Ternahan launches clothing label

Bethany resident Bob Ternahan is an American History major, not a fashion designer — but he’s come out with some distinctive designs for the “Ahan” clothing label nonetheless.
Coastal Point • SAM HARVEY: Bob Ternahan and his younger brother, Alex, at Breakers.Coastal Point • SAM HARVEY:
Bob Ternahan and his younger brother, Alex, at Breakers.

“I studied history for my pride in this country — to understand how we came to where we are now,” Ternahan said. “We’re such a young country, and it’s incredible how far we’ve advanced in such a short time.”

But for Ternahan, working to find enjoyment in life might be just as important as pondering the relative benefits of hemispherism versus globalism.

“The way I look at it — sometimes, it seems like people are uptight because they’re moving too fast,” he mused. “They don’t pay attention to what’s going on around them, never stop long enough to live life, pick up random conversations or just say hello to people they don’t necessarily know.”

After college, he opted to return to the Breakers surf shop in Bethany Beach. “We all grew up in this surf culture, surrounded by that great feeling,” Ternahan pointed out. “That’s the end-all, for us — good company, and maintaining that beach lifestyle.”

And he turned back toward more artistic pursuits, drawing on art classes he’d taken as electives throughout high school (Worcester Prep) and college (University of Delaware).

A cousin studying at the University of South Dakota set him up with some fellows from the art department, and he teamed up with Ryan O’Malley.

“I send him what I think looks cool, he runs it through Adobe Photoshop or Photo Illustrator and makes it look better,” Ternahan laughed. “Makes it crisp.”

Together with O’Malley and a third artist, Larry White, Ternahan has assembled the premiere selection of Ahan designs.

He said they’d contracted Red Sun (West Ocean City, Md.) to silkscreen the T-shirts, and commended them on a job well done. “And they’re open to new ideas, let us experiment a little,” he added. The Ahan art is sometimes centered, but other designs spread from shoulder to chest, or around the side of shirts at waist level.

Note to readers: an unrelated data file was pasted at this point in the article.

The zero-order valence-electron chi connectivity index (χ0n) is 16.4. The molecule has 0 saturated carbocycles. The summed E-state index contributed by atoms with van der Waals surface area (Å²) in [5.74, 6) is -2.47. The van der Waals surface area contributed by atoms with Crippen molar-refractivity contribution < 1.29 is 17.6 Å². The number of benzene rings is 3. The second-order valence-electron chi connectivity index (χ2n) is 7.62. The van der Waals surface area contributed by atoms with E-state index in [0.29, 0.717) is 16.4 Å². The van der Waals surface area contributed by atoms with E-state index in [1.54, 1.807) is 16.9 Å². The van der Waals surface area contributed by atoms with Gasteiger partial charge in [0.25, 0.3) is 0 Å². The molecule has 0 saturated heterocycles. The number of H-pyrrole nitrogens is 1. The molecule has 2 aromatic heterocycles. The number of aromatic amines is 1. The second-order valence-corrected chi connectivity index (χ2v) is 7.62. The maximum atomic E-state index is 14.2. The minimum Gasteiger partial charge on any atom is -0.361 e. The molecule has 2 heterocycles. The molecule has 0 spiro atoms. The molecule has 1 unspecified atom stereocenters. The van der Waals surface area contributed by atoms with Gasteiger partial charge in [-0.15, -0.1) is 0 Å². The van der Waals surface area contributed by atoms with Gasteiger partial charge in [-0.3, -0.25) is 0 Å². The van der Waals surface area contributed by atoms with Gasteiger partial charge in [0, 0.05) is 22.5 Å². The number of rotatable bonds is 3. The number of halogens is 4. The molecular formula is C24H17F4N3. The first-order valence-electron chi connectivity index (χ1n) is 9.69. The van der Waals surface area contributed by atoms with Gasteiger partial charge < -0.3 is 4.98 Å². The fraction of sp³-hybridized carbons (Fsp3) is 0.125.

For now, the clothing is simple, elementally raw, but Ternahan anticipated some possible embroidery in coming seasons — perhaps sweatshirts or beanies in the fall.

Until then, he’s been sowing seeds among friends in a pair of East Coast bands — Ocean City, Md. outfit Ever Since Radio, and Driving East, out of the Washington, D.C. area.

He said they’d received a tremendous boost from the D.C. area, and it was gratifying to see somany kids at concerts wearing Ahan gear. “Music is definitely part of our culture, in the surf industry,” he noted. “There’s kind of a mutual feed.”

On the board-sports front, Ternahan keeps local riders supplied with plenty of fresh T’s — he noted Jake Eaton, Mason and Madison Dyer, especially. “They’re kind of like working reps,” he pointed out.

Ternahan’s a skimboarder and skateboarder himself, perhaps influenced by his father, or maybe his uncle’s competitiveness as a pro skimmer. He remembered glory days growing up in Dewey Beach, and later after moving to Bethany, and said he felt humbled by the opportunity to carry that background.

And he noted his younger brother, Alex as an up-and-coming surfer, and his even younger brother, Andrew, as a fellow skimmer — and suspecting they might wind up representing Ahan as competitors themselves someday.

Until then, they’ll likely be found around Breakers somewhere, along with Ternahan’s new line of clothing.

It’s available at Breakers in downtown Bethany Beach (539-3696), and also at Gossamer Hawk in downtown Rehoboth Beach (227-1227). Or, for more information, visit the Web site, www.ahanclothing.com.